When most people think of mountains, they think of the Rocky Mountains or the Appalachian Mountains. Tall jagged peaks with steep canyons in between.
Growing up in the midwest I was used to mountains that were pushed into the sky from fault lines or volcanic activity. These new (by geological standards…) mountains were often stunning and, in some cases, unclimable.
So when I moved near the Ozarks I was shocked to find a totally different kind of mountain. Rounded, green, and easily accessible.
This led me to ask, are the Ozark Mountains actually mountains? Are they tall enough to be mountains? Are they formed correctly? Or are they just glorified hills…?
It turns out that the Ozarks are not actually mountains, but not for the reasons I expected.
According to the U.S. Geological Survey, the Ozarks are actually a “low, dissected plateau” that is “roughly triangular in shape and bounded by the Arkansas River.”
In other words, it is a plateau that has had deep cuts through it thanks to erosion.
So what exactly is a plateau? A plateau is a “landform that has been elevated above the surrounding area by a geological process.” Think of it as a big flat tabletop of land (huge, in this case: nearly 50,000 square miles) that has been pushed up.
But don’t let that fool you, with an average elevation of around 1,500 feet the Ozarks are still home to some of the tallest peaks to be found between the Rockies and the Appalachians.
In fact, some of the Ozark peaks are so tall that they’re covered in snow year-round!
The Ozark Plateau
The Ozark Plateau is actually a large plateau that covers about half of the state of Arkansas and parts of Oklahoma, Missouri, and Kansas. The plateau is made up of many smaller plateaus, some of which have been eroded over time to form the Ozark Mountains. So, as I mentioned above, the Ozark Plateau is not a mountain.
The Ozarks (together with the Ouachita Mountains) form an area known as the U.S. Interior Highlands and are sometimes lumped together when people refer to the area.
In addition to being full of “mountains”, the Interior Highland area is also home to a number of important rivers, including the Tennessee River, the Arkansas River, and the Cumberland River which drain ia the White River and its tributaries. The region’s climate is generally cooler and wetter than the rest of the country, due to its elevation.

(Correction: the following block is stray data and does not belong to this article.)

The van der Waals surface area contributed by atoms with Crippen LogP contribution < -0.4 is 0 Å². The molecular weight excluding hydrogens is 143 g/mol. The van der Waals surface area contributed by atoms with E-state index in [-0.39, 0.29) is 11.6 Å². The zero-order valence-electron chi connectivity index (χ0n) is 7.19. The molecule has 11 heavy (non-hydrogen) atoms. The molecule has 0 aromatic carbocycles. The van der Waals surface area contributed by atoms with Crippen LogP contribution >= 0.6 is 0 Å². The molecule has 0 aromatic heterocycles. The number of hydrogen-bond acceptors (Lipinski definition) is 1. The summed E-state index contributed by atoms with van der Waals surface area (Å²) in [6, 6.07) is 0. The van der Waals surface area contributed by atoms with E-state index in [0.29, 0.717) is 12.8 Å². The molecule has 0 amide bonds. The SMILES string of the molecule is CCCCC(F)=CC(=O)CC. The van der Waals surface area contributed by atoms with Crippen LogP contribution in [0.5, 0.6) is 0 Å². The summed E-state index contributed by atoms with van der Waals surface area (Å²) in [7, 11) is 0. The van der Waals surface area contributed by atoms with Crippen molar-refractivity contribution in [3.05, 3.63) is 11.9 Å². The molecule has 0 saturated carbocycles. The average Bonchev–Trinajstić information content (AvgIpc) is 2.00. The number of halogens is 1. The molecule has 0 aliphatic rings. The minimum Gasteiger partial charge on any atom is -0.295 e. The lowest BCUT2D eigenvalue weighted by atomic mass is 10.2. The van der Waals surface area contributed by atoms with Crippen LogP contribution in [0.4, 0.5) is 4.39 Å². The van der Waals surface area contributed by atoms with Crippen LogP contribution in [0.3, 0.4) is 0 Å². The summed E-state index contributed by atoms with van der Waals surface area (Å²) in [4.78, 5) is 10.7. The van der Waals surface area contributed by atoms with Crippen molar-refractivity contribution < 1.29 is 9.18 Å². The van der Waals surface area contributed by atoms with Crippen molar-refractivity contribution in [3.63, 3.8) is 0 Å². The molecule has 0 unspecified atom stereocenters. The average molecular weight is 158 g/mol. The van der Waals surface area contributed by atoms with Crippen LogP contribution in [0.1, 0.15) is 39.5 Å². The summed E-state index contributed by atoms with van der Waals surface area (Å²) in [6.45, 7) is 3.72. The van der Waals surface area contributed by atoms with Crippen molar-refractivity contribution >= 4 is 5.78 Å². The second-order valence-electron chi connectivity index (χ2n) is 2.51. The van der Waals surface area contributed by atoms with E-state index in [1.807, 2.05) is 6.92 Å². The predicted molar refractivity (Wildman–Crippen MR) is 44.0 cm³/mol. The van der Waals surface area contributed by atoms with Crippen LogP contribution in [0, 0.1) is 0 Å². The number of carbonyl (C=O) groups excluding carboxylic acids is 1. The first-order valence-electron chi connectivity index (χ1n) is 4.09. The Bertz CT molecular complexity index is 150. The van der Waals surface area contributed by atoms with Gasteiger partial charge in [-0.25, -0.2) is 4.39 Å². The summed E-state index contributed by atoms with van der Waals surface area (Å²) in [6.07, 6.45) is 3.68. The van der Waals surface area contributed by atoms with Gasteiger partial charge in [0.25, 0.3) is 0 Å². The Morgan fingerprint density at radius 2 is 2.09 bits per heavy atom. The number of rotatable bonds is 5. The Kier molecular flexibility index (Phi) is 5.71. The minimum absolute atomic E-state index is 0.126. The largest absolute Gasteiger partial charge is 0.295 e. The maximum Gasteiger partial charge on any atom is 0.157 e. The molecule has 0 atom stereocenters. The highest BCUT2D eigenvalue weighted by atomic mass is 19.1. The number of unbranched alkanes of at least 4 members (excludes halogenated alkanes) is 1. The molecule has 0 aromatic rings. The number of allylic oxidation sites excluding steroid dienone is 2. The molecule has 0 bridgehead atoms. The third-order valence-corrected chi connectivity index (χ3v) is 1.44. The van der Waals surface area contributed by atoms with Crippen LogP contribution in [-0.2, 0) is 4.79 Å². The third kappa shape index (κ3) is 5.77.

The Ozark Plateau region is drained by the White River and its tributaries. The Ozark Plateau is an area of great scenic beauty. The plateau has many caves, springs, waterfalls, and streams. There are also many parks and recreation areas on the plateau. The Ozark Plateau is home to some of the largest springs in the United States. These springs help to form the headwaters of the White River. Some of the most popular tourist attractions on the Ozark Plateau are Silver Dollar City, Branson, and Eureka Springs.
How Old Is The Ozark Plateau
The plateau that includes the Ozark Mountains is one of the oldest geographical features in the United States. The exact age of the Ozark Plateau is not known for sure, but scientists believe that it began to form around 300 million years ago.
Does It Really Matter If They’re Actually Mountains?
Honestly, it doesn’t really matter if the Ozarks are actually mountains or not. The main person I learned about it was to be pedantic and bother the old boys in my neighborhood about it.
But them not being mountains doesn’t mean it isn’t an amazing place to visit! From the ground, they look just the same and are just as grueling to hike through.
In fact, there are plenty of reasons to add the Ozarks to your travel itinerary. If you’re on the fence, here are just a few:
- They’re beautiful. The Ozarks are home to some of the most beautiful natural scenery in the United States. From lush forests to rocky bluffs overlooking winding rivers, there’s something for everyone to enjoy.
- They’re full of life. The Ozarks are also home to a variety of wildlife, including bald eagles, white-tailed deer, and elk.
- They’re peaceful. If you’re looking for a place to get away from the hustle and bustle of city life, the Ozarks are definitely worth considering. The region is known for its small towns and tight-knit communities.
So there you have it – the Ozarks are not technically mountains. But don’t let that dissuade you from adding them to your travel plans! The Ozarks offer visitors stunning natural beauty, abundant wildlife, and a chance to experience true small-town America at its finest.